Does it meet legal requirements? - This is particularly important to check if you're importing a caravan from abroad. Not only should you check the roadworthiness of the caravan, (including: chassis, brakes, suspension and hitch) you should also check the interior for compliance with fire safety regulations. Although not legally required, it's worth checking which side the door is on to prevent any nasty surprises when stopped by the side of the road!
Documents - Just like buying a car, it's important that you ask to see all the relevant registration documents. Remember to ask for service records, receipts, handbooks and CRiS documentation. This will provide you with evidence that the caravan has been well kept, that it is not stolen and will allow you to compare the original spec of the caravan with the current set up to see if any DIY improvements have been made.
How can I tell if it's stolen? - Sadly, we live in a world where these things are necessary to check. You don't need to be Columbo to establish if there is something fishy going on. There are a few give-away such as signs of forced entry on the door and damage around the wheel arches or wheel rims where a wheel clamp may have been removed.
Documents will also be a give-away - if the seller is reluctant to show receipts or the chassis number plate has been removed, you would be right to be suspicious and walk away from the offer.
Check the CRiS number. This can be found on the chassis of the caravan and should have documentation to match. Make a note of the 17 digit vehicle ID and check in with the CRiS hotline (01722 411430). CRiS will be able to tell you the back ground of the caravan and whether the seller is the legitimate owner.
What condition is the caravan in?
Specification - As with anything, you get what you pay for. As you're looking around a caravan, ask yourself, am I getting a high enough spec for my money. Also be sure to check the user manual for the original spec of the caravan to establish which items have been added by previous owners. If items have been added, be sure to check how well they have been installed. You don't want to have to put right someone else's shoddy workmanship.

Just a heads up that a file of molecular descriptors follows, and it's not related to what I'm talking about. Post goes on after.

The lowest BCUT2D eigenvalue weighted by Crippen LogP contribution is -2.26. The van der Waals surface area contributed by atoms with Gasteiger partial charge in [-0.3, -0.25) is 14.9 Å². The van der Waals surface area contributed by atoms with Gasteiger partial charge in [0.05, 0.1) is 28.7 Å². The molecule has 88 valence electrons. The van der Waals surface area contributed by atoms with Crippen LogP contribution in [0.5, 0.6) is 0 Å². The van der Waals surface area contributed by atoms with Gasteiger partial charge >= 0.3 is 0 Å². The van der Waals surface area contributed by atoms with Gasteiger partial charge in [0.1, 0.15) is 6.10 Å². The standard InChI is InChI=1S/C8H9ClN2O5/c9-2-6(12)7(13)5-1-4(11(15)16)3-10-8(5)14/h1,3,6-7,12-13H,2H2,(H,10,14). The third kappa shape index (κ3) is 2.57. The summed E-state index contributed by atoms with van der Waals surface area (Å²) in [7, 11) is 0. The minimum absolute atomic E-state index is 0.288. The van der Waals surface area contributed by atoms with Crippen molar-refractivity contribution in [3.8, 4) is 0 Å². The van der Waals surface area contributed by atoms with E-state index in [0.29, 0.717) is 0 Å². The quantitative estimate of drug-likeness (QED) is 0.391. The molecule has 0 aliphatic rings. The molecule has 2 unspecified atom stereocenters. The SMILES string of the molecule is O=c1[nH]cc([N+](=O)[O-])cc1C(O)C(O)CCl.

Are spare parts and servicing readily available? - If you're buying an older model of caravan you'll want to check that spare parts are still stocked by repairers. Older caravans are more likely to develop faults and could be tricky to fix especially if the manufacturer no longer makes that model. Even simple items such as hinges and catches on cupboards can be a major inconvenience to replace if they fail.
Does everything work? - High end caravans are likely to have a large amount of mod cons. It's best to check that everything works before you take the caravan off the hands of the seller. Remember, you must prove that any faults you find after purchasing your caravan were there before you took it away. If you cannot prove this or if you have missed the six month window, you will have to repair these faults yourself and the seller will not be legally obligated to fix them free of charge. Similarly, if the seller brings a fault to your attention and you decide to buy any way, the seller will not be obligated to fix these faults. As previously mentioned, also make sure you check any DIY jobs to ensure the workmanship is of a satisfactory quality.
Is it easy to live with? - Buying a caravan can be a big investment. You therefore want your caravan to be with you for a long time. In keeping with this idea, you should always check how easy your caravan is to live with. For example, how easy is it to make up the bed? Are the water and waste connections easy to get to? Are there enough work surfaces in the kitchen? Don't be afraid to ask the seller to demonstrate any of these things to enable you to get a clear idea of what you're going to be dealing with.
The awning - This can be an essential part of your caravan. Ask the seller how easy it is to erect and how many it sleeps. Also be sure to check all the relevant components are present. Missing a pole or guy rope can be very frustrating!
Is it watertight? - This may sound like an obvious question but some older caravans may be prone to dampness and the occasional leak. The most accurate way to measure this would be using a moisture meter. One of these can be purchased from any good DIY shop for around £20. Check around any water tight appliances such as the sink to make sure the seals are not rotten and that there is no moisture in the surrounding areas. Also check inside surrounding cupboards and bed lockers to see if any of the wood is swollen or soft through moisture/rot.
Some 25,000 new caravans come on to the UK market year on year. But if you look hard enough you can find a peach without the inflated price of buying brand new. On the flip side, make sure you do your research to make sure you don't end up with a horror show!
Also be sure to check if your touring caravan insurance covers you for the caravan's "market value". If you're caravan is second hand and a little older, insuring at market value means you may save yourself some money as you won't be insuring at the higher "as new" value.